Sam B. ’23, Viola/Piano
Scherzo a la Russe by Pyotr Ilyich Tchaikovsky
I was shown this piece a little over a year ago. When I was first introduced to it, I was definitely a bit hesitant to learn because I knew it would be a technical challenge. Over time as I started to piece it together and make sense of it, I learned that this was a jaunty and joyful piece. Throughout the whole piece, the melody always remembers to go back to the main theme that was introduced at the very beginning of the piece. It starts small and adds more and more elements onto that initial melody until it is practically bursting with energy.
This piece was definitely a long term project. It was originally planned for a competition, but the competition was canceled. Then we decided to use it for a recital, but that was canceled as well. After the recital I dropped it for about half a year and let it go to save it for another time. I'm actually glad I had the opportunity to relearn this piece in order to see the details I didn't notice the first time around, and I was able fix up many messy sections that I didn't have as securely as I wanted.
Although there is still so much more I could do, I am really happy that I have been getting more comfortable with performing and accepting my mistakes. I still get very nervous, but I think I have been more able to push out of my comfort zone by reminding myself that I know my piece well, and that people are listening to appreciate the music with me, not pick out mistakes.
Very often in solo work there are technical risks you have to take in order to do difficult passages. An example could be a passage with a big jump. I very often got nervous when I approached it, which either caused me to overthink it and make a mistake, or play it very quietly in fear that I might make a mistake. My teacher recommended that I have trust in myself and my ability, and to just go all out for the jump every time. He said to not worry about the notes, and pretend that the piano is like a drum, like there is only one percussive note and no such thing as missing. Although at first it was much more scary and I missed more often, overtime I found myself able to play the passage confidently, and it came together much stronger than it could have been if I had always played it safe. I've found that I am able to apply this, just "going for it," to a whole variety of different things in my solos.
I'm looking forward to having my first in person Emma artists day!
Mairi C. ’23, Violin
Mazurka by Emil Mlynarski
I like this piece because it is upbeat and fast. A challenge in this piece is the intonation of its quadruple stops. Listeners should listen for the rhythm of the piece because it was written for dancing.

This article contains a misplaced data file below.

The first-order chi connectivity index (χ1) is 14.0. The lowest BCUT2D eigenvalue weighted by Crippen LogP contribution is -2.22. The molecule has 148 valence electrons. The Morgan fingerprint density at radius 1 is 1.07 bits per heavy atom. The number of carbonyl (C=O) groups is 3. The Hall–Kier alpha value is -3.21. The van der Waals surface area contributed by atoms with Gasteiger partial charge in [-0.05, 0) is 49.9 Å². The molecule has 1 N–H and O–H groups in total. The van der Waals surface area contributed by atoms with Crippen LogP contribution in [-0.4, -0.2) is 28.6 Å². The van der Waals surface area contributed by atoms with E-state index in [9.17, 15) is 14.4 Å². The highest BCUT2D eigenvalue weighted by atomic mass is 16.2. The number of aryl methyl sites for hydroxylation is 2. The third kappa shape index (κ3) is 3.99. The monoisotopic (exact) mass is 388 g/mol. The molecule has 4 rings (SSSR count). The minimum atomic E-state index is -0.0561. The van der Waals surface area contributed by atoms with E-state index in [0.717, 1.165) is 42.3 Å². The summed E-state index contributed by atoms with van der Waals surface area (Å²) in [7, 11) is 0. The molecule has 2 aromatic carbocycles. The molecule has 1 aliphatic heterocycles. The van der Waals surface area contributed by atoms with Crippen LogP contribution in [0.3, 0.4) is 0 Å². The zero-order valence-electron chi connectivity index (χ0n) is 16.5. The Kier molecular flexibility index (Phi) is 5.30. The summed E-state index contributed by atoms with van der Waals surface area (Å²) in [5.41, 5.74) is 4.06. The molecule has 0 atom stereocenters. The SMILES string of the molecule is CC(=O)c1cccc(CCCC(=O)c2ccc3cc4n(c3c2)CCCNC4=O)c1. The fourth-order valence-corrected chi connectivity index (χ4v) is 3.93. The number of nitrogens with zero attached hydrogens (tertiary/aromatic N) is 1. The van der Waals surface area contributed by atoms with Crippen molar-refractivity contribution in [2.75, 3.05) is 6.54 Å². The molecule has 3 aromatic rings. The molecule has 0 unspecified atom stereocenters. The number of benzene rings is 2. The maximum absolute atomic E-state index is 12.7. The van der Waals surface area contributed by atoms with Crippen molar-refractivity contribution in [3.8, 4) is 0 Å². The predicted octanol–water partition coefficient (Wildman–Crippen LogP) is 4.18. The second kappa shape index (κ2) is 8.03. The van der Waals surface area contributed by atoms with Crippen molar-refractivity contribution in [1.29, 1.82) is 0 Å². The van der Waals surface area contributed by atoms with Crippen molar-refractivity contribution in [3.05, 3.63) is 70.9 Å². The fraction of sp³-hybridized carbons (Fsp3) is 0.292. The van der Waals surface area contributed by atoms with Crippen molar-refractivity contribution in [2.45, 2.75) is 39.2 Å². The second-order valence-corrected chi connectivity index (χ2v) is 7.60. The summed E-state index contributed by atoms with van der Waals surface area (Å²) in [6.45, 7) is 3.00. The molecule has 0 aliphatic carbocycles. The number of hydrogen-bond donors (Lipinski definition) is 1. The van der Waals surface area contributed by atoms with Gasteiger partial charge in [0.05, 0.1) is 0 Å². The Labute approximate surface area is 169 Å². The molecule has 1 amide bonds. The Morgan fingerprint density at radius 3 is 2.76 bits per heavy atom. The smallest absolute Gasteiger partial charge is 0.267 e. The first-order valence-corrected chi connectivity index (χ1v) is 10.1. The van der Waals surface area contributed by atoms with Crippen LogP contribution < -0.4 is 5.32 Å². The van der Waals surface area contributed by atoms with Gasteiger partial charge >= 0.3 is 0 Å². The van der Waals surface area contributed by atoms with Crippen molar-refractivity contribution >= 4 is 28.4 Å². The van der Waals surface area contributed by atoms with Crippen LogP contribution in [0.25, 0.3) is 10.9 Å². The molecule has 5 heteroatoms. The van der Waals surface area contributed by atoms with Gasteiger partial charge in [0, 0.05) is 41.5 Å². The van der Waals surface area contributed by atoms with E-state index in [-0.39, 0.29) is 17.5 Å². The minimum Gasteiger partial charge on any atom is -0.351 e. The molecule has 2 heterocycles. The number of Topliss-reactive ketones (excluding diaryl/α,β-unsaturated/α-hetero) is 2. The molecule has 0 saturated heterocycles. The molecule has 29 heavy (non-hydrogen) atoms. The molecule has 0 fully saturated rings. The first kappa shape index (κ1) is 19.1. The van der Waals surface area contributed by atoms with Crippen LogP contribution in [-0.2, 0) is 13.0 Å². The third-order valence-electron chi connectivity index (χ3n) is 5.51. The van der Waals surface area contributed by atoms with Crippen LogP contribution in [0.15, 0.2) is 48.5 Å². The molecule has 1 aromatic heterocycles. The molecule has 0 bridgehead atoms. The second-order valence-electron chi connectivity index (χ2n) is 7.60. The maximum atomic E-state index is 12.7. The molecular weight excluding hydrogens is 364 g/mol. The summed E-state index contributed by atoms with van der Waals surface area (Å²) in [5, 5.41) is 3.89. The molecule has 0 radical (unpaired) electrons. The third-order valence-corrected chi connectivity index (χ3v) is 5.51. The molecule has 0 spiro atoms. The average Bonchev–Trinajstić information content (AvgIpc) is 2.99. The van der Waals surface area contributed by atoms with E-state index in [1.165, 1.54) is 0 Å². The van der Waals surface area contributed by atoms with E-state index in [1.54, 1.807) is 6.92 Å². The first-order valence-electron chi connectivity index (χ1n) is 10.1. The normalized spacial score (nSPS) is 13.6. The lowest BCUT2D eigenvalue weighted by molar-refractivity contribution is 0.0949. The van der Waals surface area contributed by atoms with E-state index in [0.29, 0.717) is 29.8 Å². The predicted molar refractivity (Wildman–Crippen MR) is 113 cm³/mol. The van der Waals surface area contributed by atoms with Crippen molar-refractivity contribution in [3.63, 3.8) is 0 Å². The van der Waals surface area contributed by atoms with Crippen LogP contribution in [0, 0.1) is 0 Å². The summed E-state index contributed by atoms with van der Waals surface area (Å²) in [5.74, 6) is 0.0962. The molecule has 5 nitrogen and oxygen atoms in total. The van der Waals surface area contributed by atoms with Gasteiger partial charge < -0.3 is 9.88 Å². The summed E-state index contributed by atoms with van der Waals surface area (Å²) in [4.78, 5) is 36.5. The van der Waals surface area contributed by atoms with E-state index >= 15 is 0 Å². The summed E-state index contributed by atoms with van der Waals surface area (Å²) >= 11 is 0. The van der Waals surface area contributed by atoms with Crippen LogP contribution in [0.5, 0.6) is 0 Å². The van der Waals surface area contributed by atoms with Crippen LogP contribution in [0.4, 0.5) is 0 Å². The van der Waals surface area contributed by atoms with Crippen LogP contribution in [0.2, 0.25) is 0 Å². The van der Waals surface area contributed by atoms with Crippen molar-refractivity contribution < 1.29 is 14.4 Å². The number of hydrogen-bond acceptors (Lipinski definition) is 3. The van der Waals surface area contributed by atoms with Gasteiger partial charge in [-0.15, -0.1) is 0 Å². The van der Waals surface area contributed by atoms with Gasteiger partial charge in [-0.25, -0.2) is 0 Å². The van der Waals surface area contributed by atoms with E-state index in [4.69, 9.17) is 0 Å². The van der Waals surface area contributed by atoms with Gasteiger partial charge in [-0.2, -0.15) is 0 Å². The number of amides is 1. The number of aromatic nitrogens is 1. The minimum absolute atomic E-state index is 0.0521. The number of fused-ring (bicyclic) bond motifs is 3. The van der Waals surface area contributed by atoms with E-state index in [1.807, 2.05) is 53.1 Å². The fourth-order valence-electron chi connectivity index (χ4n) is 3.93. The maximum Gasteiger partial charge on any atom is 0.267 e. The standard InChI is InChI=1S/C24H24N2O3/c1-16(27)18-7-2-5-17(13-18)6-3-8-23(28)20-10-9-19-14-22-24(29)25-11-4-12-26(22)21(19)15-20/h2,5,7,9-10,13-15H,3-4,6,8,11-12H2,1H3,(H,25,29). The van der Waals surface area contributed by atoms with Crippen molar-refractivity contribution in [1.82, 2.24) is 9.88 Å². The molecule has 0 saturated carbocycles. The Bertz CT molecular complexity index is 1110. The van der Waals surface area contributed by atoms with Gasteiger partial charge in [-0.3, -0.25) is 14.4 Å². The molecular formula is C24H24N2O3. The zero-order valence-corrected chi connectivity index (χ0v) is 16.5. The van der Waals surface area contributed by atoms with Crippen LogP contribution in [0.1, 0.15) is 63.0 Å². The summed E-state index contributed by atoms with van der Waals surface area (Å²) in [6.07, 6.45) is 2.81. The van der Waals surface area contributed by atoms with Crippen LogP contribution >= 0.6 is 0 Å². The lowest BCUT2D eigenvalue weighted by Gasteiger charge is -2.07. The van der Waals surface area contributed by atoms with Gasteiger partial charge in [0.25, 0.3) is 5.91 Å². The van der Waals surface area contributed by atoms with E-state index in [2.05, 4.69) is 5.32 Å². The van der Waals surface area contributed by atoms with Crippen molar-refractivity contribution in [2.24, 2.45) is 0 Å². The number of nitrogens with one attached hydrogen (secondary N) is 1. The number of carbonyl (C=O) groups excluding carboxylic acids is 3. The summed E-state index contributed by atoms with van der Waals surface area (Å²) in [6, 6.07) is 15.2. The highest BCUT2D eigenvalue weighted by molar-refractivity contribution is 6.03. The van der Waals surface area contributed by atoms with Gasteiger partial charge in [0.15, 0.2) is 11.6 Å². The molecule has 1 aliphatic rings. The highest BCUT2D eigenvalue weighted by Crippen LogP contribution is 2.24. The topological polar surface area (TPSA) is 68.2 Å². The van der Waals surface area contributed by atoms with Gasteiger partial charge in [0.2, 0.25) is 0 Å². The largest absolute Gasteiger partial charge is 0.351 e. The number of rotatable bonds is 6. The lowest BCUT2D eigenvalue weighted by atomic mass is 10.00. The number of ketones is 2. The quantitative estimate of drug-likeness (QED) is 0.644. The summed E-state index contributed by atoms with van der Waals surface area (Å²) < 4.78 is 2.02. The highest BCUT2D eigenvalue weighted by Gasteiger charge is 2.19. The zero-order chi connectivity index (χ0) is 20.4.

A success of this year was being able to find new ways to approach specific techniques needed for specific pieces. A challenge of this year was trying to better my understanding of music theory.
I grew as an artist because practicing for recitals and having specific goals in mind made violin become more of a priority in my life.
I was surprised by how nervous performing live makes me--over the pandemic I forgot what it's like to have a live audience.
I am looking forward to finishing the Spring Sonata and performing it next year.
Claire L. ’23 - Dancer/Choreographer
Lock and Key
Music: "Insomnia" By Ben Trigg
As I became a junior this fall, the college wave hit me hard. When I tell people I am a dancer they ask if I will do that in college and study dance. And while I love what I do, I want my love of dance to stay pure and devoting my life to it, I fear, would twist it into something different. Letting go of this dream and facing reality has been a hard pill to swallow. So as I reflected on my credentials and ranked myself as a contender for college I spiraled. I went to my advisor and said "Ms. Webb, how am I to apply to college? I have spent all my time at a dance studio everyday after school and have nothing to show for it." She showed me a very different way of looking at it. She said "That's not true, it shows your passion for dance and dedication and commitment to your studio and what you love." Since then, working on this piece has taught me immense gratitude and appreciation for what I do every day. The day will come when I won't have the comfort of knowing I have dance every night and so whenever I feel frustrated, tired, not good enough, and run down I remind myself of the privilege I have and to make the absolute most of it. Dance has always been, and will continue to be my key for all my locks in life, and this piece has become a physical representation of this complicated relationship.
Olivia L. ’24 Soprano
Se tu m'ami, se sospiri by Giovanni Battista Pergolesi
I have sung this piece in the past, but I wanted to come back to it because of the memorable melody and flow. This piece has a quirkiness to it that I enjoy, and the English translation (the piece is in Italian) is up to one's interpretation. This piece was a bit challenging for me because of the key change and the expression. I have previously sung this piece in a different key, and getting used to a higher key took some adjusting. The expression component was difficult for me because this is not a typical love song. Instead, this piece depicts a sassy woman who wants to do her own thing and not commit to anyone. Something you should listen for are phrases that have double consonants. They create a brief pause in the sentence to keep the audience engaged.
A success to my musical studies this year was sight singing. I feel like I have a better grasp on the concept and I am not as afraid of it as I was last year. On the other hand, a challenge to my musical studies this year was enunciation. I worked on enunciating words during warmups and focused on singing clearly in pieces.
In ensemble work, I have grown as an artist because I am able to listen to others around me and mesh my voice with them. I am also able to be confident in my voice part if I am singing next to an alto or soprano II. In solo work, I have grown because I am able to adapt to the acoustics of different rooms. SInging in the Chapel for my lessons is different from practicing at home, and I have managed to adjust to the room I sing in.
Something that surprised me artistically this year was in a performance in February. I sang a piece that had a high note at the end, and even though I practiced the ending multiple times, I was nervous about it. On performance day, I hit the note and surprised myself because it was the best I had sung the piece overall!